Back in September, Kickstarter felt the need to post an update stating that "Kickstarter Is Not a Store". In it, the crowd-funding and project-launching phenomenon laid out a few new rules, clarified its mission a bit, and generally reinforced the key point in the headline: you back projects, you don't buy goods.
I note this here because I wrote two reviews of the Pebble "smartwatch" last month--one after three days of use, one after a week. Summarizing them, I thought the Pebble was an interesting idea that was in its earliest stages, but perhaps useful only to those who felt they really had a problem catching just the right notifications from their smartphone.
And then my Pebble watch stopped working. I tried everything the Pebble team suggested, I plugged my possibly faulty charging cable into every kind of USB power source in my house--nothing. But I tried to keep perspective. I wrote this in the Fast Company piece about Pebble and my bricked watch:
I felt a pang of sympathy for the Pebble team, which is trying to sell a disruptive piece of near-future tech in an early-stage form, to customers who want both a revolution and a reliable product. It’s a tough market.
Today, I realized it's not really a market at all. There's a big and hotly anticipated market for crowdfunding of startups and new products and ideas. But those products themselves, they are not "products" in the way that something you add to your Amazon cart is a product. I think this bears repeating, and pondering more than once.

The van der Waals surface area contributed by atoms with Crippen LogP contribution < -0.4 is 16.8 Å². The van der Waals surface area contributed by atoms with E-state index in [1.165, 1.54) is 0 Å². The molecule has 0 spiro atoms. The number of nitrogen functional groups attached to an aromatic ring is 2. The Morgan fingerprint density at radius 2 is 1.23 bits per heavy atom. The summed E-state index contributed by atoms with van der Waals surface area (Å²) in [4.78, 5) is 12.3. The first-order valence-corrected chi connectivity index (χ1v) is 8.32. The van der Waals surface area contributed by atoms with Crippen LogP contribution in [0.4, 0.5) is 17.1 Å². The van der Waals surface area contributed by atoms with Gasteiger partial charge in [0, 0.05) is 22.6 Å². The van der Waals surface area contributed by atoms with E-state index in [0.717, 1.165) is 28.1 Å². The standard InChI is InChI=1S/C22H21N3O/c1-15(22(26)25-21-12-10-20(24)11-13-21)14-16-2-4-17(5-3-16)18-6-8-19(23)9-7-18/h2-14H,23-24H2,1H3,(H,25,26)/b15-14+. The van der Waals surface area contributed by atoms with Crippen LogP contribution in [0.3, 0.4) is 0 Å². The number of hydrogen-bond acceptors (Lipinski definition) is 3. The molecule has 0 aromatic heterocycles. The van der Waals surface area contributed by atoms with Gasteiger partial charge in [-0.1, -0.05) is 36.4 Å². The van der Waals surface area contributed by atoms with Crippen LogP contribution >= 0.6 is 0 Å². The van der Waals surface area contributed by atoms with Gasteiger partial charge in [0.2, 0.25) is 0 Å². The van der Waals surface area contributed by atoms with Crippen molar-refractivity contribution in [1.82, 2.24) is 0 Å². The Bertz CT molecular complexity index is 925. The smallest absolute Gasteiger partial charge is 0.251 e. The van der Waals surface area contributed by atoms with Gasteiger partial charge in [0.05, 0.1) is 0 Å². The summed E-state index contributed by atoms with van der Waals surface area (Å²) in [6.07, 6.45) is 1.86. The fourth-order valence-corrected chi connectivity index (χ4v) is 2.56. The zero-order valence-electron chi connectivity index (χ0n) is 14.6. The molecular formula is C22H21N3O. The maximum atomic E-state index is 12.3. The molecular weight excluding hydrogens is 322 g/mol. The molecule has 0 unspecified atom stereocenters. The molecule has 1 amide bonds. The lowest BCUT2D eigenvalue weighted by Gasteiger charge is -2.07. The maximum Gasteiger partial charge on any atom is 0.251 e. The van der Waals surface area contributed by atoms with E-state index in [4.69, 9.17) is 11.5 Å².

Kickstarter, Indiegogo, and other crowdfunding platforms take pledges from people, not payments or purchase orders. Pledge, as a word, has taken on more than a few derivations and meanings over the centuries. The person pledging is "promising faith to" something, and asks "to be responsible for" their amount. There's also a root in the Old English for "to risk the loss of," and then there's a recurring motif of a pledge being a drinking toast. That last one there--specifically, "allegiance vow attested by drinking with another"--makes a particular kind of sense.
Because when something goes wrong with your Kickstarter reward, your prototype device, or the play/novel/film/video game/webisodes you're backing didn't quite turn out like you'd hoped, all you can really do is hope the makers somehow make good for you. And then toast your not-so-great luck, and hope the makers learned something. Crowdfunding projects do not register for retail licenses, figure out their own tax dependencies, and generally do not become liable for what you believe was a product you purchased from them.
I say this as a Pebble backer whose brand new watch stopped working, and has been waiting for nearly two weeks to hear about whether I can return it. Two weeks would be an abysmal response time on Amazon or Zapps, pretty bad on eBay, and just a shade under a voided PayPal contract. But I didn't quite buy a Pebble watch; I pledged that I would help it get started. It's a tricky thing, the web we live with now. Fun and full of ideas, but often tricky.
Read more of Kevin Purdy's Mobilize! blog and follow the latest IT news at ITworld. Follow Kevin on Twitter at @kevinpurdy. For the latest IT news, analysis and how-tos, follow ITworld on Twitter and Facebook.